A IANDMARK DECISION by a consistory court has ordered the return of a 19th century pulpit to St Luke's Church, Derbyshire.
The Rev David Piper, priestin-charge, had previously declared the pulpit to be redundant, and intended to sell it. However, a concerted campaign by parishioners has ensured its restoration.
The Rev Ryner is the latest in a ever-growing catalogue of clergy to suffer the public humiliation of a climbdown, and he is unlikely to be the last.
The long list of cases includes that of Cardinal Basil Hume, who was restrained by the High Court in 1993 from demolishing the altar in the Church of Our Lady, Muswell Hill, London.
Regrettably, not all cases of ecclesiastical vandalism are brought to the attention of either of these courts, though well-deserving of similar sanction.
In 1994, Bishop Christopher Budd of Plymouth decreed that the high altar of the cathedral church of St Mary and St Boniface be demolished.
Opponents of his plan, though at that time lacking in the legal expertise, never the less rallied media attention and public opinion to prevent further radical modernisation, all to no avail.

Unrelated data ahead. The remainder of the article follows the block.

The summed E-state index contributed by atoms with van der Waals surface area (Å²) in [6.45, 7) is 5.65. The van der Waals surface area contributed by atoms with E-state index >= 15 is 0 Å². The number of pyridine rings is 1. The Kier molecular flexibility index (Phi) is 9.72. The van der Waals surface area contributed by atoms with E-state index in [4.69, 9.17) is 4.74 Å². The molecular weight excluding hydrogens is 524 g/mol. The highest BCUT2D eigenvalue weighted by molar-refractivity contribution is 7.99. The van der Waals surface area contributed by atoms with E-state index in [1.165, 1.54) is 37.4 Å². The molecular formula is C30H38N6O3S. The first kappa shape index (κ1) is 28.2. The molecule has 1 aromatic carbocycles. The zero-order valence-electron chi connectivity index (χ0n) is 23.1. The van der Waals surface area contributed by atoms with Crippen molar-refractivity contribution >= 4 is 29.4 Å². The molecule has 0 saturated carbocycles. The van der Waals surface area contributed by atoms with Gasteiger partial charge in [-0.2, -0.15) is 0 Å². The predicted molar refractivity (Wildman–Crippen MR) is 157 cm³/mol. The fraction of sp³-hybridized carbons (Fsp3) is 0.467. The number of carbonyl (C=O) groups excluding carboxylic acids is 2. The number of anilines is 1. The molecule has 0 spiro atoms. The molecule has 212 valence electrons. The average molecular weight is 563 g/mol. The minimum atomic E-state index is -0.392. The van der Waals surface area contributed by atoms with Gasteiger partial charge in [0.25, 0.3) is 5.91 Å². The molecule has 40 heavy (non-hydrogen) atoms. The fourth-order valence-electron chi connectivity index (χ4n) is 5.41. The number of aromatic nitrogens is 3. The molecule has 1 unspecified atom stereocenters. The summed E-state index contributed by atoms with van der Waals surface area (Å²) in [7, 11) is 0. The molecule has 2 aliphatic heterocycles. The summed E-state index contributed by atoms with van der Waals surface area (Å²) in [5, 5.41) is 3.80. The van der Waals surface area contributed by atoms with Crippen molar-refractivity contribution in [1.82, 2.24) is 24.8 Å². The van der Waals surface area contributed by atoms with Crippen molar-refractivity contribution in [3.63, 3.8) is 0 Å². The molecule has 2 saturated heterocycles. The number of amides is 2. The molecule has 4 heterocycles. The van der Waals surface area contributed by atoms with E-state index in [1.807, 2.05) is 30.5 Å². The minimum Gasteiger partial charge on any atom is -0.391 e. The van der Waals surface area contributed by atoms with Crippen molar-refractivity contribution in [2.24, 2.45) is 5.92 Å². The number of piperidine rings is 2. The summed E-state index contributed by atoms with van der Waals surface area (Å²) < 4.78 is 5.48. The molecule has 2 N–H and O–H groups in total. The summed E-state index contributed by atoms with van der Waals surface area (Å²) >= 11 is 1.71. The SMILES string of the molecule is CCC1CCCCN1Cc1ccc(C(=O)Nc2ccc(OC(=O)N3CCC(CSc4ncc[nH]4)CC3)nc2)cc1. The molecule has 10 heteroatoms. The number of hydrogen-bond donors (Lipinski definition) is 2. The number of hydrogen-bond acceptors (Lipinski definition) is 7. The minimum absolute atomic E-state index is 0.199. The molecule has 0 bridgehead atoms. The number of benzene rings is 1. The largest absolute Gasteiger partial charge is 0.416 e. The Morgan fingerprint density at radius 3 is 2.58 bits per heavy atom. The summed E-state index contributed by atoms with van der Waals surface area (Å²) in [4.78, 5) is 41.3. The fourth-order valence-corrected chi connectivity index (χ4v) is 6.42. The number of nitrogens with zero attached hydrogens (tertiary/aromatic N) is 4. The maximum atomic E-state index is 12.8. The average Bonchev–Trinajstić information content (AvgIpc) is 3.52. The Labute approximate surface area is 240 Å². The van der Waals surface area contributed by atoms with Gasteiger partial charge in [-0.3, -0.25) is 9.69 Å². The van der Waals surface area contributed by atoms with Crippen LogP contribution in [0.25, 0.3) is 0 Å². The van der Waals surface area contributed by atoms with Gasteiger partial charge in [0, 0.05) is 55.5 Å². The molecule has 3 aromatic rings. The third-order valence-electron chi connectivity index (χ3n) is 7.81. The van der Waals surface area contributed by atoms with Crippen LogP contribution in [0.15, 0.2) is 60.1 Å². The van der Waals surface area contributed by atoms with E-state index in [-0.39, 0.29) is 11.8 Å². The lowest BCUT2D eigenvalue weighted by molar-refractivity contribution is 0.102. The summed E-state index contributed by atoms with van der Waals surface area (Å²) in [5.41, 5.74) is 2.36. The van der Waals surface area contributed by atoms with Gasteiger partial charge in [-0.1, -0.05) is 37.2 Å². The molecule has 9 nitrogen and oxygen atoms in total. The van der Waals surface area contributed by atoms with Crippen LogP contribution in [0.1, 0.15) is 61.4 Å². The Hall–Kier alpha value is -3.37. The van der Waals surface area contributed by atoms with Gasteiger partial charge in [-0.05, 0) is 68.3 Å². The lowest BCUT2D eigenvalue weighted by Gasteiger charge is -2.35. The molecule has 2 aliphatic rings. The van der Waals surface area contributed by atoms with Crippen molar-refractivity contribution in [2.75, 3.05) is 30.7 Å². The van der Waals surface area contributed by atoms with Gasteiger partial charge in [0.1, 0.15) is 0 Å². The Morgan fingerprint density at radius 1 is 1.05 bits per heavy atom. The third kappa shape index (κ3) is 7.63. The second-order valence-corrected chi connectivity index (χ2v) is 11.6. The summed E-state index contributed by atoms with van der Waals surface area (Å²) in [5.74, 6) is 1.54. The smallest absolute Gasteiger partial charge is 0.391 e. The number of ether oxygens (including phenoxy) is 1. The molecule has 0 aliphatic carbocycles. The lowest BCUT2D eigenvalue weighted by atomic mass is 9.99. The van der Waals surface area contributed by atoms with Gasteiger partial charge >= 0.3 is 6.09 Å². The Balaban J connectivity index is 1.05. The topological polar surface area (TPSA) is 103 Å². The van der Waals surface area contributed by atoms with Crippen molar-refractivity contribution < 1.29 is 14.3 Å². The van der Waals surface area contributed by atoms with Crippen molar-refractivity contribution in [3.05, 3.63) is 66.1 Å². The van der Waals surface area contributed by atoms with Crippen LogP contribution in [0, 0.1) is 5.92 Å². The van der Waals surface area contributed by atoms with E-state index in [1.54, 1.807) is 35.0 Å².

The ornate Gothic altar and tabernacle were removed without parishioners' consent or approval, and the whereabouts or means of disposal of these relics remains a mystery.
A national newspaper has reported that altar fittings, including a tabernacle, are being used as bar decorations in the aptly named Fallen Angel in Rochdale could this be Plymouth's missing altar?
In the light of these revelations, lay people should demand that the consistory court, which has taken action over a single pulpit, be more consistent in its investigation and judgement of the improper and arbitrary destruction of church altars and artifacts in recent years. TG Oliver